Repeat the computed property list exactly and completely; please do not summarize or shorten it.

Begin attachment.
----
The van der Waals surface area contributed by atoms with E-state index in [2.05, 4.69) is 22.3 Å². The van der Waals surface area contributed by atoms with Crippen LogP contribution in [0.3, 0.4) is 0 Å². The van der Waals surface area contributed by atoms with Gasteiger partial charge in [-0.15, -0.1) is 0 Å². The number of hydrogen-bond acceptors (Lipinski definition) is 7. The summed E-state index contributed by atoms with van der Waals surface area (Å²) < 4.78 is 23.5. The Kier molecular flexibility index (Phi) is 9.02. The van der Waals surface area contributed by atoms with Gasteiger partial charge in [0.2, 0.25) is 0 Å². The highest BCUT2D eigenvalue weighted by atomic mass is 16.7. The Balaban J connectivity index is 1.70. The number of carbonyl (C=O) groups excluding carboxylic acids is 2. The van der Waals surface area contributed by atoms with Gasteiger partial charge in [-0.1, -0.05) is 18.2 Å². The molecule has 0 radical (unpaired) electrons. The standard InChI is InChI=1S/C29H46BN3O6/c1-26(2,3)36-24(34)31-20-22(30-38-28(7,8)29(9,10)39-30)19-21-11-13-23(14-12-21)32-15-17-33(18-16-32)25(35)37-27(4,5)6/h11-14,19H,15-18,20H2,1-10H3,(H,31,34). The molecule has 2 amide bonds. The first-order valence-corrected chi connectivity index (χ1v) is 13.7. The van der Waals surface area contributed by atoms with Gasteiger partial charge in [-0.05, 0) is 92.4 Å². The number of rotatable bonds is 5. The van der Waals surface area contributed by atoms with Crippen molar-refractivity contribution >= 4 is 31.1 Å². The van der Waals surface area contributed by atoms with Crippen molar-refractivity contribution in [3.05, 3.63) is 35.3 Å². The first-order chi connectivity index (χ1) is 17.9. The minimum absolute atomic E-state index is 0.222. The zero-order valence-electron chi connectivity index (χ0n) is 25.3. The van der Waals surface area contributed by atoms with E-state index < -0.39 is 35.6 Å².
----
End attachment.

The van der Waals surface area contributed by atoms with E-state index in [2.05, 4.69) is 22.3 Å². The van der Waals surface area contributed by atoms with Crippen LogP contribution in [0.3, 0.4) is 0 Å². The van der Waals surface area contributed by atoms with Gasteiger partial charge in [-0.15, -0.1) is 0 Å². The number of hydrogen-bond acceptors (Lipinski definition) is 7. The summed E-state index contributed by atoms with van der Waals surface area (Å²) < 4.78 is 23.5. The Kier molecular flexibility index (Phi) is 9.02. The van der Waals surface area contributed by atoms with Gasteiger partial charge in [0.2, 0.25) is 0 Å². The highest BCUT2D eigenvalue weighted by atomic mass is 16.7. The Balaban J connectivity index is 1.70. The number of carbonyl (C=O) groups excluding carboxylic acids is 2. The van der Waals surface area contributed by atoms with Gasteiger partial charge in [-0.1, -0.05) is 18.2 Å². The molecule has 0 radical (unpaired) electrons. The standard InChI is InChI=1S/C29H46BN3O6/c1-26(2,3)36-24(34)31-20-22(30-38-28(7,8)29(9,10)39-30)19-21-11-13-23(14-12-21)32-15-17-33(18-16-32)25(35)37-27(4,5)6/h11-14,19H,15-18,20H2,1-10H3,(H,31,34). The molecule has 2 amide bonds. The first-order valence-corrected chi connectivity index (χ1v) is 13.7. The van der Waals surface area contributed by atoms with Gasteiger partial charge in [-0.05, 0) is 92.4 Å². The number of rotatable bonds is 5. The van der Waals surface area contributed by atoms with Crippen molar-refractivity contribution >= 4 is 31.1 Å². The van der Waals surface area contributed by atoms with Crippen molar-refractivity contribution in [3.05, 3.63) is 35.3 Å². The first-order chi connectivity index (χ1) is 17.9. The minimum absolute atomic E-state index is 0.222. The zero-order valence-electron chi connectivity index (χ0n) is 25.3. The van der Waals surface area contributed by atoms with E-state index < -0.39 is 35.6 Å².